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Found 4 results

  1. abarbarian


    Surfin as you do, I chanced upon this titbit, https://openlibra.com/en/collection/search/category/ubunchu_spanish_magazine A magna all about Ubuntu. How quaint, but only five episodes --- hmmmm there must be more. A search threw up this very interesting article about Ubuntu in popular culture media. 2004 to 20.04 LTS: Ubuntu in popular culture Interesting but not that much information on ubunchu. Maybe Wikipedia can help, https://en.wikipedia.org/wiki/Ubunchu! Plenty of information but no more episodes to read. Only one of the three links at the bottom of the site was any use, English translations (chapters 9-14) Ah ha this site has episodes from 9 to 14 and a link to the first eight found at the original translation site. https://gitlab.com/ubunchu-translators/ubunchu At this site you can download one .pdf file with episodes 1 to 8 in English and Japanese. I use GV for reading PDF's. As to translating episode 15 and the extras it seems that there is some hope as there is still interest as of 2021 at a ubunchu translation site, https://groups.google.com/g/ubunchu-translators/c/q_uISc4czYo So I can get to read chapters 1 to 14 but only with some fiddling around. Can I find a way to easily do this ? Maybe this site will solve the problem, https://archive.org/details/ubunchu-ch-1-11/page/n1/mode/2up So so close but no banana. Only 11 chapters. Maybe someone will upload the missing three one day. Finally one site to view all chapters You do have to scroll through the chapter which is a bit of a pain on a normal monitor. Luckily for me with one click I can alter my monitor to suit such a task. So there you are folks yet another bit of obscure penguin lore. Happy reading folks. Oh yes if you do decide to read the manga then this tip will be useful.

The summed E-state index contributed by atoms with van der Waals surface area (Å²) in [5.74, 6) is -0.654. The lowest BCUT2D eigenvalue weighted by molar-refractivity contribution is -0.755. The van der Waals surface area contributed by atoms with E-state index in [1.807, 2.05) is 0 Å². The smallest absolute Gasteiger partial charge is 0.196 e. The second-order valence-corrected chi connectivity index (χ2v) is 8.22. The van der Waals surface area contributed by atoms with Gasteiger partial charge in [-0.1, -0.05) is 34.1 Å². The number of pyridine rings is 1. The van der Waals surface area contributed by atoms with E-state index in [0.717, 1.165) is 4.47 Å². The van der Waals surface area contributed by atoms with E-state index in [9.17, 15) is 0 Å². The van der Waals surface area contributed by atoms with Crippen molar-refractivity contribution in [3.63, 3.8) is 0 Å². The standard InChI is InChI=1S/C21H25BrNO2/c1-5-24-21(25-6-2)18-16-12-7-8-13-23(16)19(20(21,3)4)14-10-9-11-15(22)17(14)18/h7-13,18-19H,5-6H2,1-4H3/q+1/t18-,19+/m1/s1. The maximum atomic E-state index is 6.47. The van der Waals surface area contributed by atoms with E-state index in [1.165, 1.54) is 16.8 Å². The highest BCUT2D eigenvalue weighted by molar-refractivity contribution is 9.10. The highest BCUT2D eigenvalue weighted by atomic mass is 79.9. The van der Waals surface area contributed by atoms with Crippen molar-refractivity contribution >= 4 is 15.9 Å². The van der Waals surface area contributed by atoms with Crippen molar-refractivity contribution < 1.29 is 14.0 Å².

2. Yes You read that right. I was almost ready to give up on Linux Mint which has been my primary Distro since Mint was first released. It appears that Mint has not kept up with the modern hardware and CPU's for Whatever reasons. The last 2 versions of Mint (Tara) and (Tessa) have both given me fits because of the Ryzen 3 2200 CPU with built in Graphics. The CPU has been out long enough that the Mint Dev's should have been able to support it and the 2400. The Ryzen 2200 and the 2400 are in many of the new PC's and laptops. Other distro's support those CPU's and Graphics why not mint. I finally solved my problems. I had 3 main problems with mint. 1. I Could not play MP4 video files and others. The screen was all garbled no matter what player I used or did. 2. When clicking on a link in email (Thunderbird) or any of the 3 browsers I have, the video or image would not play or open. 3. Random Freeze for unknown reasons and sometimes while doing important work or accessing a bank account. I was about to give up when a couple of people One in stack Exchange and one in Mint forums steered me in the right direction. Here is how I solved my problems with mint. I Installed the util called "UKUU" which makes it easy to install a Kernel in Mint or Ubuntu. I installed Kernel 4.18.0 and that solved part of Number 2 above. Mint is still using 4.15.47 as of today next I downloaded and installed the latest Mesa. This took care of number 1 and 2 above. The mesa that Mint installed even with all of the updates was 18.8 The one I downloaded from Ubuntu swat updates PPA (add-apt-repository ppa:ubuntu-x-swat/updates) using (glxinfo | grep "OpenGL version") I find that it installed. (OpenGL version string: 4.5 (Compatibility Profile) Mesa 19.0.2). As for number 3 above I'll just have to wait and see as the freeze was random. I did all of this in Mint 19.1 Tessa. Mel